Listen and learn
By Joelle Ladislaus
08:14a.m on a Monday morning, and my finger hovers over the call button on my phone. I press the button just as the time shifts to 08:15a.m… a few seconds too late and I am caller number 49. I may not get that appointment with the doctor today, despite the fever that has been raging since 03: 00a.m, because 20 minutes later there may be no appointments left. Can you relate? Does it sound all too familiar?
It is no secret that years of micromanagement by individuals with no background in healthcare have brought our health service to its knees. From unfair contractual practices to a culture of fear, the GSLP/Liberals are failing our healthcare professionals, which is ultimately having an impact upon staff morale and continuity of care to service users.
Seeing as the GSLP/Libs appear so keen on citing the Covid-19 pandemic as the reason for much of what has gone wrong in the past few years, perhaps it should be said that their treatment of those who were on the frontline during that pandemic has left a lot to be desired. For months we clapped for those healthcare workers during lockdowns, and yet all they’ve received from their government in place of gratitude is mismanagement of resources, insecurity of jobs through the use of short-term contracts and the denial of workers’ rights. It seems that when it comes to being listened to under what is supposedly a “socialist’ Government, our experts are in an echo chamber. I can resolutely and unequivocally say, that is not my style, and if I am elected to serve, I can guarantee that listening to both experts within and stakeholders of the health service, ERS and the Care Agency would be foremost in my mind. The way we get our health service back on track is by being proactive not reactive.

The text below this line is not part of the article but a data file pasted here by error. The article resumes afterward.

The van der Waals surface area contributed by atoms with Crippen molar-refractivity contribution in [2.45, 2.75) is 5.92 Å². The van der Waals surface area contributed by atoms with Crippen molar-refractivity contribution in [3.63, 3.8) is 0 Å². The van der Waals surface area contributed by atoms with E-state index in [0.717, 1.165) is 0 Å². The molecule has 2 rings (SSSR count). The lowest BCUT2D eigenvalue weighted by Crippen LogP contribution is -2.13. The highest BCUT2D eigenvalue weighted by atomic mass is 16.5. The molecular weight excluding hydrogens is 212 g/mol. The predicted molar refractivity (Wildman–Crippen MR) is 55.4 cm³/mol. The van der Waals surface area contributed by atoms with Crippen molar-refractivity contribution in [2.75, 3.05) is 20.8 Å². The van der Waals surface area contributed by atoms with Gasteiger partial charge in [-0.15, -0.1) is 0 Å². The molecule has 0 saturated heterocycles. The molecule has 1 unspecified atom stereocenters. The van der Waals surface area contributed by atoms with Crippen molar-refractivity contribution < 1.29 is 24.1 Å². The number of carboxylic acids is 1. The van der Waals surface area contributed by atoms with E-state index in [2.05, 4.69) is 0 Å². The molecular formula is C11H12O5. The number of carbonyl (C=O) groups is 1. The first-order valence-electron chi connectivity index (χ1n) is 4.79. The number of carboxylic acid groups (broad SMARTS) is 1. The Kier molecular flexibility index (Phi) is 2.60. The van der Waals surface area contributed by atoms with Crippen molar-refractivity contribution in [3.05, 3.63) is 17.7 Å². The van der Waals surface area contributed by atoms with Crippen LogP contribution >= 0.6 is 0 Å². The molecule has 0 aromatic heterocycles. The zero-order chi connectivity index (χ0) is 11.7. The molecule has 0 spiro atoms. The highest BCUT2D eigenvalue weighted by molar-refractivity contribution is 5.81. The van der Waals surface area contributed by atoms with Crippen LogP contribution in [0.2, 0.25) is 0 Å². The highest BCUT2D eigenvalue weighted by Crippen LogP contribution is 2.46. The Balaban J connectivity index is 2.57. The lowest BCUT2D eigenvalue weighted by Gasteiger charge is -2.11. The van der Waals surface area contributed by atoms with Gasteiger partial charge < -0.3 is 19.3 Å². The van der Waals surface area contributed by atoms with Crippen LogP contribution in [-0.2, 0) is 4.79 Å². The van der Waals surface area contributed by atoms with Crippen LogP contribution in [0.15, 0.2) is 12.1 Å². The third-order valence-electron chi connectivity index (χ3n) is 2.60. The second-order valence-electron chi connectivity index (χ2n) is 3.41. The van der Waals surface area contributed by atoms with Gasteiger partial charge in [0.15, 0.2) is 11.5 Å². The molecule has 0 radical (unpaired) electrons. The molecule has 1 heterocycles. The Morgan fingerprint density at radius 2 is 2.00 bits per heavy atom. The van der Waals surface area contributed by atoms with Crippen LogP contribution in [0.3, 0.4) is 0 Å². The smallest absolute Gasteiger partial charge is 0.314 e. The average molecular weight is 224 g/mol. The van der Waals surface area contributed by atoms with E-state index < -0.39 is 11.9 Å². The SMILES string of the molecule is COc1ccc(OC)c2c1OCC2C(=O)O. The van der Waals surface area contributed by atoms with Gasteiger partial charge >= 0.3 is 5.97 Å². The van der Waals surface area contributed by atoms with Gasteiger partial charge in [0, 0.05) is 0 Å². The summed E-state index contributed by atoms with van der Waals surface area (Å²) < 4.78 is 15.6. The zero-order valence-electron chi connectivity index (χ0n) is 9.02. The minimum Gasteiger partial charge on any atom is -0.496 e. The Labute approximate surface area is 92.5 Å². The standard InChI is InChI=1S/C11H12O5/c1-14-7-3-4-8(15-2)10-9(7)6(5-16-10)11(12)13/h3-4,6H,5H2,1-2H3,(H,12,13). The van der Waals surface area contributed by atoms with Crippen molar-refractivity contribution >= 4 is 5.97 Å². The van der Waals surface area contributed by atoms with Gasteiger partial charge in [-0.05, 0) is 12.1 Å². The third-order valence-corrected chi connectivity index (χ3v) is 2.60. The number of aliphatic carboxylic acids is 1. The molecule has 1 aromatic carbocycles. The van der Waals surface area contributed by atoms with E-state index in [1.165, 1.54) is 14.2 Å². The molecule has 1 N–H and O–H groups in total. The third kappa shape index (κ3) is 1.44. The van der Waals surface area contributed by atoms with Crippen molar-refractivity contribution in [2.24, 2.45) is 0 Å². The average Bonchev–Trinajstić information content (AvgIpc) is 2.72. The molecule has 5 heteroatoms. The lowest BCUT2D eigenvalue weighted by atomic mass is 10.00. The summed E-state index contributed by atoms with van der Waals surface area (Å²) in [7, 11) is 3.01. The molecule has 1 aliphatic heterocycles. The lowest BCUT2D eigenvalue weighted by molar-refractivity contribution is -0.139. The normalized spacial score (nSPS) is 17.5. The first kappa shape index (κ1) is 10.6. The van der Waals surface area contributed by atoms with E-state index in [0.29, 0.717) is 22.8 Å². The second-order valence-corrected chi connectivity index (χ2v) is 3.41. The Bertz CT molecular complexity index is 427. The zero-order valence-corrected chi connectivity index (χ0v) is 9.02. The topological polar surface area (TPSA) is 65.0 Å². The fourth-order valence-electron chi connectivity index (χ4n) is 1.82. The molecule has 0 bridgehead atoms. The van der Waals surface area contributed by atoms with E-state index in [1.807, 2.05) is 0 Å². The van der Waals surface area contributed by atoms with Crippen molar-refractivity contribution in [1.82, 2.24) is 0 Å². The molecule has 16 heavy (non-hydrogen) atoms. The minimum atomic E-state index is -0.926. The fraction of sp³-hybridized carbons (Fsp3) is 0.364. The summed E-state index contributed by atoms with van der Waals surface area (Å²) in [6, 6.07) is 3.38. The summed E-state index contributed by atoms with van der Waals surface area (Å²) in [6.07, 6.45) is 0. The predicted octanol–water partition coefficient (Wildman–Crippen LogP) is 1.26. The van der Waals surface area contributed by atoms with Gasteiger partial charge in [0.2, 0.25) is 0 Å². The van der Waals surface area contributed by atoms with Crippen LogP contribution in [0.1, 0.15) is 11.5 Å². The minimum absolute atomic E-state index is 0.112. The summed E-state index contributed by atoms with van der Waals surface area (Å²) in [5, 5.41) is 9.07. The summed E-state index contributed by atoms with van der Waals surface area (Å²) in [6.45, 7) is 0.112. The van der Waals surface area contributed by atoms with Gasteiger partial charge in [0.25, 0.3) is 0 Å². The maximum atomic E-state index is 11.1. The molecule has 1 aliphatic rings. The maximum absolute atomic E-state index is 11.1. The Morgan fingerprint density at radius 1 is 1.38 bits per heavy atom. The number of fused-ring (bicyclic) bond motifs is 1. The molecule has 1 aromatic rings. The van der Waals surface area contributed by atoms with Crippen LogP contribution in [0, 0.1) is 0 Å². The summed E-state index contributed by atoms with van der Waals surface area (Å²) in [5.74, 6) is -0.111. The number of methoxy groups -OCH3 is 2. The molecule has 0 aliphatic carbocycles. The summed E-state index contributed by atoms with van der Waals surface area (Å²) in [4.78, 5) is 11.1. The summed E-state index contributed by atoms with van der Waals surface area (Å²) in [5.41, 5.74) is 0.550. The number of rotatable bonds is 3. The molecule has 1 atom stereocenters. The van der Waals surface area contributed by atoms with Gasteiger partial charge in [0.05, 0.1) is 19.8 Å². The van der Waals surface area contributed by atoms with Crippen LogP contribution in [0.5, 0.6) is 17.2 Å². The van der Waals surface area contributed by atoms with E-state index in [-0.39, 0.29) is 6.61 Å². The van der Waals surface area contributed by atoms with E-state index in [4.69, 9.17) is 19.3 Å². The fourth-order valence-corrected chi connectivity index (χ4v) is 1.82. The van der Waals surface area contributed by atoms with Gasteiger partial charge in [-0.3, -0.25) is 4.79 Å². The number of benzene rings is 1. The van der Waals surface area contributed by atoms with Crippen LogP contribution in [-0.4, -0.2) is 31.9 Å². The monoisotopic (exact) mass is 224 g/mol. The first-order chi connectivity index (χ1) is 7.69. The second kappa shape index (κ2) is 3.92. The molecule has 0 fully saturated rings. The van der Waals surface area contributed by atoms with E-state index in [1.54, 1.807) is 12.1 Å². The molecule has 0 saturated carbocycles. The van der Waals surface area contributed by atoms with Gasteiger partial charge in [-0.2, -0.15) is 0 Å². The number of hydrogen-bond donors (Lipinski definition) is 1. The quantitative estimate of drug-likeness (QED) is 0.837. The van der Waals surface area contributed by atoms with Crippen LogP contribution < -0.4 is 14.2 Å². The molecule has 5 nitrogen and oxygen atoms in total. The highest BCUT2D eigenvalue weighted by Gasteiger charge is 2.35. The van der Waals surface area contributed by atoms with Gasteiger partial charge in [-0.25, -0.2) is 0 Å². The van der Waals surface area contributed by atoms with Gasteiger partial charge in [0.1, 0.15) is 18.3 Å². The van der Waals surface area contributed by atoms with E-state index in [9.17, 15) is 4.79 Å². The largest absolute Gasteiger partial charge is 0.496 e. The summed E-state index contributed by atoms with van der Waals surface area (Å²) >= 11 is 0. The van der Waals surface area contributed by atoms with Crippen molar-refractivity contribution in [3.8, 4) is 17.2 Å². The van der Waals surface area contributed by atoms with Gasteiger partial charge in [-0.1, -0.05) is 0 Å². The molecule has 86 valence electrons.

They like to talk of their record in Government, let’s take a look: Industrial action taken on a large scale on three separate occasions in the past 5 years; expressions of concern by senior medical staff over micromanagement of the GHA; the Burke allegations, raising serious issues of clinical governance; the Director General’s comments that the “service lacked direction and structure” before his appointment; slow roll out of improvements in respect of mental health services; low staff morale; fear of reprisals for speaking up; and a high turnover of clinical staff. That is the GSLP/Libs’ legacy on health; it affects both the public who rely upon the service, and the hardworking individuals who make it tick.
Upon being challenged in respect of their clear failings, the GSLP/Libs are keen to cite that they have “listened’ to the issues presented and are acting. Seeing as their plan for regeneration only commenced in 2021, after 10 years in power, it would seem too little too late.
The first step to getting our GHA, our ERS and our social services back on track will require rolling up my sleeves and joining those who are on our healthcare frontline on their daily shifts, clinics and carrying out their duties; observing, listening, and learning about issues before action can be taken. Radical and positive reorganisation of our health service to give the operational management of the GHA back to specialized healthcare professionals; and regulation via the introduction of a Care quality Commission, to avoid repeating the mistakes of the past; that is our aim.
Looking out of the window as I write this, I’ve noticed that the wind is picking up. I’d like to think that the winds of change have finally arrived, with the promise of a brighter future, and not that it’s just the levanter, here to bear down upon us like the GSLP/Libs have done for the past 12 years. Make the change on 12th October by voting for all 10 GSD candidates and I’m certain of brighter days ahead.